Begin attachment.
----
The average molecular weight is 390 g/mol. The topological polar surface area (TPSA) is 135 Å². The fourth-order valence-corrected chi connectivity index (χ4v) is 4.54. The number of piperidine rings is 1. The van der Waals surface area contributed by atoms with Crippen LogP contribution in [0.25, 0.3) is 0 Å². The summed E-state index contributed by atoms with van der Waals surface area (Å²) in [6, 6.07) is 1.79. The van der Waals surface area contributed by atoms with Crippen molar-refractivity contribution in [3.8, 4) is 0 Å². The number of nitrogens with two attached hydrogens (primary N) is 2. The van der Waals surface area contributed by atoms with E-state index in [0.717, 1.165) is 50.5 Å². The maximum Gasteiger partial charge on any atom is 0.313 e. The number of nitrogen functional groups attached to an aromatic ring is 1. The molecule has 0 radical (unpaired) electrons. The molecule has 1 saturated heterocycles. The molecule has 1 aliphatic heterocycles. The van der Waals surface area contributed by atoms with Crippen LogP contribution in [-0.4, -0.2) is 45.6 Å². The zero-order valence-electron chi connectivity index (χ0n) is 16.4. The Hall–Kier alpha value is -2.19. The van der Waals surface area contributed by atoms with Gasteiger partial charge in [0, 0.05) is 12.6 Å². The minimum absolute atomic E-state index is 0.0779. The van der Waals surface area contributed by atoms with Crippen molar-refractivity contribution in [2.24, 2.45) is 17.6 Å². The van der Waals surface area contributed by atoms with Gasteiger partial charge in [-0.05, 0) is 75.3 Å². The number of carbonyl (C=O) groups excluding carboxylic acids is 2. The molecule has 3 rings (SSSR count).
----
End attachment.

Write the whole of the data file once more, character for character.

The average molecular weight is 390 g/mol. The topological polar surface area (TPSA) is 135 Å². The fourth-order valence-corrected chi connectivity index (χ4v) is 4.54. The number of piperidine rings is 1. The van der Waals surface area contributed by atoms with Crippen LogP contribution in [0.25, 0.3) is 0 Å². The summed E-state index contributed by atoms with van der Waals surface area (Å²) in [6, 6.07) is 1.79. The van der Waals surface area contributed by atoms with Crippen molar-refractivity contribution in [3.8, 4) is 0 Å². The number of nitrogens with two attached hydrogens (primary N) is 2. The van der Waals surface area contributed by atoms with E-state index in [0.717, 1.165) is 50.5 Å². The maximum Gasteiger partial charge on any atom is 0.313 e. The number of nitrogen functional groups attached to an aromatic ring is 1. The molecule has 0 radical (unpaired) electrons. The molecule has 1 saturated heterocycles. The molecule has 1 aliphatic heterocycles. The van der Waals surface area contributed by atoms with Crippen LogP contribution in [-0.4, -0.2) is 45.6 Å². The zero-order valence-electron chi connectivity index (χ0n) is 16.4. The Hall–Kier alpha value is -2.19. The van der Waals surface area contributed by atoms with Gasteiger partial charge in [0, 0.05) is 12.6 Å². The minimum absolute atomic E-state index is 0.0779. The van der Waals surface area contributed by atoms with Crippen molar-refractivity contribution in [2.24, 2.45) is 17.6 Å². The van der Waals surface area contributed by atoms with Gasteiger partial charge in [-0.05, 0) is 75.3 Å². The number of carbonyl (C=O) groups excluding carboxylic acids is 2. The molecule has 3 rings (SSSR count).